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A brief about the music of ancient Iran
by Dr. Kamran Haddadi



TEHRAN.- Music has long been present as an essential element in human life and has been used in various fields of human societies since ancient times. In celebrations and dances, in sorrows and wars and battles, music in various forms has been an important and inseparable part of the life and behavior of societies. There is no exact and reliable consensus among researchers about the origin of the first musical sound or the first societies that used music, but considering that wind and percussion instruments were among the first man-made instruments, it can be imagined. In the vicinity of the reeds and when the wind passed through the meadows and between the reeds, melodies were produced that made the early humans notice a pleasant sound and today it has led people to think that with these reeds they can produce sound. This idea led to the construction of a similar reed so that they could use it for signaling or warning. Thus, just as many natural phenomena have inspired humans to invent and explore the necessities of life, it is not far-fetched that the beautiful sounds of nature have also contributed to the invention of various instruments such as drums or the like.

Many researchers believe that the first signs of people paying attention to music and using it can be seen in situations such as when people are out of the ordinary and emotional and raise their voices. Karl Stampf, a former professor of philosophy at the University of Berlin, recalls the beginnings of music when people used it to understand principles, and believes that the science of music originated from these sounds.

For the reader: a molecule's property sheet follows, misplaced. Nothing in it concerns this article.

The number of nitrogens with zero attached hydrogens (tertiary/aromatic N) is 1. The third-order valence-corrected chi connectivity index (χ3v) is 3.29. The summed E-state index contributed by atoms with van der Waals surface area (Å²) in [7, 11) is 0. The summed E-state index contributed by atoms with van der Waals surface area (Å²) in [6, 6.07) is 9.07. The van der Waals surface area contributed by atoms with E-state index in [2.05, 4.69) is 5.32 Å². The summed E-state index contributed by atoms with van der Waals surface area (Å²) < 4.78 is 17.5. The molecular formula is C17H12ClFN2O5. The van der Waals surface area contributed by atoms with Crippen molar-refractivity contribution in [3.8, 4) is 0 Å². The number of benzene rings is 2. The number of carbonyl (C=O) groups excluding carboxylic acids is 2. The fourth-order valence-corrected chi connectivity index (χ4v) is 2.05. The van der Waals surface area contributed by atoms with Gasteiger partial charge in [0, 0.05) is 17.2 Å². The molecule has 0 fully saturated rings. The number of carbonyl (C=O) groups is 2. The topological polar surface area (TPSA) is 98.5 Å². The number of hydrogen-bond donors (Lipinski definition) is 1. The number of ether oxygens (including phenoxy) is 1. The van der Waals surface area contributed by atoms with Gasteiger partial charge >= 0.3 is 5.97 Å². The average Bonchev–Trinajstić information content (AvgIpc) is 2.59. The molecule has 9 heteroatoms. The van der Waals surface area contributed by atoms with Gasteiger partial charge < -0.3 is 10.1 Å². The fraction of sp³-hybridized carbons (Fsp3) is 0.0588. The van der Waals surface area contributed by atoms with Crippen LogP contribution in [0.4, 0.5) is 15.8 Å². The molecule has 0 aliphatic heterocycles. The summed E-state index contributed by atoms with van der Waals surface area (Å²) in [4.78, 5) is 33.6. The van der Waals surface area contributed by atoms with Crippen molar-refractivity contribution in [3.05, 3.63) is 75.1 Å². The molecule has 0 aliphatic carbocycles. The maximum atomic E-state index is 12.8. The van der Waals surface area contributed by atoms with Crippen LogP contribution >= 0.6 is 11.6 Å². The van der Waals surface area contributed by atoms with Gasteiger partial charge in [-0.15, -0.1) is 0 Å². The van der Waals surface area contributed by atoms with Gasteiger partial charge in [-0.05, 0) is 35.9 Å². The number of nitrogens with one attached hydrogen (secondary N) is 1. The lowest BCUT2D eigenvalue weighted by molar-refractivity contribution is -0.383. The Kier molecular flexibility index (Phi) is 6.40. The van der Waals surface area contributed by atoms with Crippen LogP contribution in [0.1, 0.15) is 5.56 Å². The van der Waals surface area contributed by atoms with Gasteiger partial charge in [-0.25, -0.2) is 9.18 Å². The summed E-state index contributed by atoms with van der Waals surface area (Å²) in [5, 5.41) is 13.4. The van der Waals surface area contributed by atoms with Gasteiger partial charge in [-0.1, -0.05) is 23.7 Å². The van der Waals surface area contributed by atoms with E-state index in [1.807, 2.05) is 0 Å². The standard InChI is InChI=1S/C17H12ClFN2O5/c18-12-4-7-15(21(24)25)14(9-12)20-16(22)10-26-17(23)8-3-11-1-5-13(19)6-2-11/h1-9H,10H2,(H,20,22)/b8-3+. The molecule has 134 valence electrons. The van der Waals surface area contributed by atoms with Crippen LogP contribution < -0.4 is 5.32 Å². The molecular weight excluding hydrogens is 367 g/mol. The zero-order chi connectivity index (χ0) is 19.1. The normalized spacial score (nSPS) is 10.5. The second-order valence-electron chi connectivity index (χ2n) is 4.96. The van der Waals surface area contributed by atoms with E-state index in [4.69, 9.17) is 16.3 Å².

In Iran, music goes back to the long history of this land. According to the history of about 7,000 years of Iran, the ability to use sound and music production tools in this land is one of the oldest of its kind in the world. Music in the form of the production of pleasant sounds based on human taste and based on the eloquence of music, according to existing documents, existed until about 3400 years ago, which is actually the most documented use of music as a group. This historical document is a tablet that was discovered by two archaeologists from the University of Chicago named Pinas Delogaz and Helen Cantor during scientific excavations in the ancient hill of Choghamish from 1962 to 1966.

The report provided by two archaeologists states; "These images are of great value given our artistic value and awareness of life in this age, and are truly the first human items of universal value. One of these examples is the first organized musical document to be found.". This image shows a group of musicians who are in fact the pioneers and the main form of today's orchestras. This historical tablet shows us that music, at least 34 centuries ago in Iran, was developed and used as an orchestra and to some extent was part of the religion and beliefs of the Iranian people, which played an important role in religious ceremonies. The performance of music in its orchestral form shows the harmony and harmony between musical instruments and sounds, which shows that hundreds of years before the construction of this ancient work, there was advanced music in Iran that may be more than 34 centuries, but accurate The document of this claim has not been discovered yet.

There are also important signs of the use of music in the magnificent works of Persian literature. For example, in Shahnameh, we come across cases that do not seem to deviate from reality. One of the characters of Shahnameh is Azadeh Khanigar who was skilled in playing and singing and served Bahram Gour and played music in hunting ceremonies. His story can be seen in Ferdowsi's Shahnameh and in the seven military bodies of Ganjavi.